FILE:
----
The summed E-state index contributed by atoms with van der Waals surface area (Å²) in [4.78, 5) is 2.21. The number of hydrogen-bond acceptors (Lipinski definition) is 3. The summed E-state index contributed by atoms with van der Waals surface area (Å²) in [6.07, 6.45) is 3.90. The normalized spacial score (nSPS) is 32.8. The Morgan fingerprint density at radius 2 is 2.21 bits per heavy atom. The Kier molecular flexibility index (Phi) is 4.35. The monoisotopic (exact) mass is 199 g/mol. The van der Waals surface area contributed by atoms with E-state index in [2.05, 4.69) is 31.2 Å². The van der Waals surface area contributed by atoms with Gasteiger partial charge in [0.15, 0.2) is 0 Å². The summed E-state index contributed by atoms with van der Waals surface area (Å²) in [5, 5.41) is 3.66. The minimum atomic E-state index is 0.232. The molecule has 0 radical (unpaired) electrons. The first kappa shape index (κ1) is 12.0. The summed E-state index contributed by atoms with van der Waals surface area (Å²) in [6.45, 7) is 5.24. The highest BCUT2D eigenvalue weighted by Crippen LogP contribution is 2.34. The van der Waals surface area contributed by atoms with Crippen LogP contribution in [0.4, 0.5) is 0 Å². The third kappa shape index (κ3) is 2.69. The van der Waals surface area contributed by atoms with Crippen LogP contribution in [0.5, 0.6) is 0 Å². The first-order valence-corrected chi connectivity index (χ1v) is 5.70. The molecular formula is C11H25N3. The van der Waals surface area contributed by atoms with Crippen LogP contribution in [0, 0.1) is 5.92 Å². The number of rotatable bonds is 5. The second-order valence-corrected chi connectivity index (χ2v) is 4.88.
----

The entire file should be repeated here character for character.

The summed E-state index contributed by atoms with van der Waals surface area (Å²) in [4.78, 5) is 2.21. The number of hydrogen-bond acceptors (Lipinski definition) is 3. The summed E-state index contributed by atoms with van der Waals surface area (Å²) in [6.07, 6.45) is 3.90. The normalized spacial score (nSPS) is 32.8. The Morgan fingerprint density at radius 2 is 2.21 bits per heavy atom. The Kier molecular flexibility index (Phi) is 4.35. The monoisotopic (exact) mass is 199 g/mol. The van der Waals surface area contributed by atoms with E-state index in [2.05, 4.69) is 31.2 Å². The van der Waals surface area contributed by atoms with Gasteiger partial charge in [0.15, 0.2) is 0 Å². The summed E-state index contributed by atoms with van der Waals surface area (Å²) in [5, 5.41) is 3.66. The minimum atomic E-state index is 0.232. The molecule has 0 radical (unpaired) electrons. The first kappa shape index (κ1) is 12.0. The summed E-state index contributed by atoms with van der Waals surface area (Å²) in [6.45, 7) is 5.24. The highest BCUT2D eigenvalue weighted by Crippen LogP contribution is 2.34. The van der Waals surface area contributed by atoms with Crippen LogP contribution in [0.4, 0.5) is 0 Å². The third kappa shape index (κ3) is 2.69. The van der Waals surface area contributed by atoms with Crippen LogP contribution in [0.5, 0.6) is 0 Å². The first-order valence-corrected chi connectivity index (χ1v) is 5.70. The molecular formula is C11H25N3. The van der Waals surface area contributed by atoms with Crippen LogP contribution in [0, 0.1) is 5.92 Å². The number of rotatable bonds is 5. The second-order valence-corrected chi connectivity index (χ2v) is 4.88.